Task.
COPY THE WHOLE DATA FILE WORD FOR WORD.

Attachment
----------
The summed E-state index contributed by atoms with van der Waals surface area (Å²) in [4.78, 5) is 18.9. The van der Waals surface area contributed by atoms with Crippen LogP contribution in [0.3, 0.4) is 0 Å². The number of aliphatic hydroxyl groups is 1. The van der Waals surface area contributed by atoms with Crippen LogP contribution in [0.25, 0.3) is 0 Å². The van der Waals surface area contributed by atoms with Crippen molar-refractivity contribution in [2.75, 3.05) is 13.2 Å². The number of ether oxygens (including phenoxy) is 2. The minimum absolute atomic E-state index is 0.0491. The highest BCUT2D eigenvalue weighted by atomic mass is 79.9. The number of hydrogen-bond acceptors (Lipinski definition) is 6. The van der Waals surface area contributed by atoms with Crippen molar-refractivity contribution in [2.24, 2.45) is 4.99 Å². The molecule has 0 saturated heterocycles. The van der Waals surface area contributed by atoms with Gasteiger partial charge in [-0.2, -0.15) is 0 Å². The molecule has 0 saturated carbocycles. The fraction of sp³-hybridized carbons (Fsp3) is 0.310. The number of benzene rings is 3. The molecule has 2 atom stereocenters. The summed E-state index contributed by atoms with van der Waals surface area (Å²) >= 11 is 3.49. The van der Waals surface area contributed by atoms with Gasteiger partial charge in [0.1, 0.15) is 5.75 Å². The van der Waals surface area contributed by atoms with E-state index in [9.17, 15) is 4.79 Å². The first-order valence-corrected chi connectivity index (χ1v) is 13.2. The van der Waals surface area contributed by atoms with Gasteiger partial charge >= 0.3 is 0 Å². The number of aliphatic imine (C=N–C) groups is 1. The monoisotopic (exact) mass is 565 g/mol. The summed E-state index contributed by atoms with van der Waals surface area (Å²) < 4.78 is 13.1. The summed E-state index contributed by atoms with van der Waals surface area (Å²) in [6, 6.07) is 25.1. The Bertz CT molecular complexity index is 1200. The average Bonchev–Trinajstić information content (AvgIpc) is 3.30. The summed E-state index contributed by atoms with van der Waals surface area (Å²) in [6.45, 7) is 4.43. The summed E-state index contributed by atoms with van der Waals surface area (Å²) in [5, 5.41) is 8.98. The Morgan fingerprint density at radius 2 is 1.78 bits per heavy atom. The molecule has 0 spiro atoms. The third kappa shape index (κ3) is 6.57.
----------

The summed E-state index contributed by atoms with van der Waals surface area (Å²) in [4.78, 5) is 18.9. The van der Waals surface area contributed by atoms with Crippen LogP contribution in [0.3, 0.4) is 0 Å². The number of aliphatic hydroxyl groups is 1. The van der Waals surface area contributed by atoms with Crippen LogP contribution in [0.25, 0.3) is 0 Å². The van der Waals surface area contributed by atoms with Crippen molar-refractivity contribution in [2.75, 3.05) is 13.2 Å². The number of ether oxygens (including phenoxy) is 2. The minimum absolute atomic E-state index is 0.0491. The highest BCUT2D eigenvalue weighted by atomic mass is 79.9. The number of hydrogen-bond acceptors (Lipinski definition) is 6. The van der Waals surface area contributed by atoms with Crippen molar-refractivity contribution in [2.24, 2.45) is 4.99 Å². The molecule has 0 saturated heterocycles. The van der Waals surface area contributed by atoms with Gasteiger partial charge in [-0.2, -0.15) is 0 Å². The molecule has 0 saturated carbocycles. The fraction of sp³-hybridized carbons (Fsp3) is 0.310. The number of benzene rings is 3. The molecule has 2 atom stereocenters. The summed E-state index contributed by atoms with van der Waals surface area (Å²) >= 11 is 3.49. The van der Waals surface area contributed by atoms with Gasteiger partial charge in [0.1, 0.15) is 5.75 Å². The van der Waals surface area contributed by atoms with E-state index in [9.17, 15) is 4.79 Å². The first-order valence-corrected chi connectivity index (χ1v) is 13.2. The van der Waals surface area contributed by atoms with Gasteiger partial charge >= 0.3 is 0 Å². The number of aliphatic imine (C=N–C) groups is 1. The monoisotopic (exact) mass is 565 g/mol. The summed E-state index contributed by atoms with van der Waals surface area (Å²) < 4.78 is 13.1. The summed E-state index contributed by atoms with van der Waals surface area (Å²) in [6, 6.07) is 25.1. The Bertz CT molecular complexity index is 1200. The average Bonchev–Trinajstić information content (AvgIpc) is 3.30. The summed E-state index contributed by atoms with van der Waals surface area (Å²) in [6.45, 7) is 4.43. The summed E-state index contributed by atoms with van der Waals surface area (Å²) in [5, 5.41) is 8.98. The Morgan fingerprint density at radius 2 is 1.78 bits per heavy atom. The molecule has 0 spiro atoms. The third kappa shape index (κ3) is 6.57.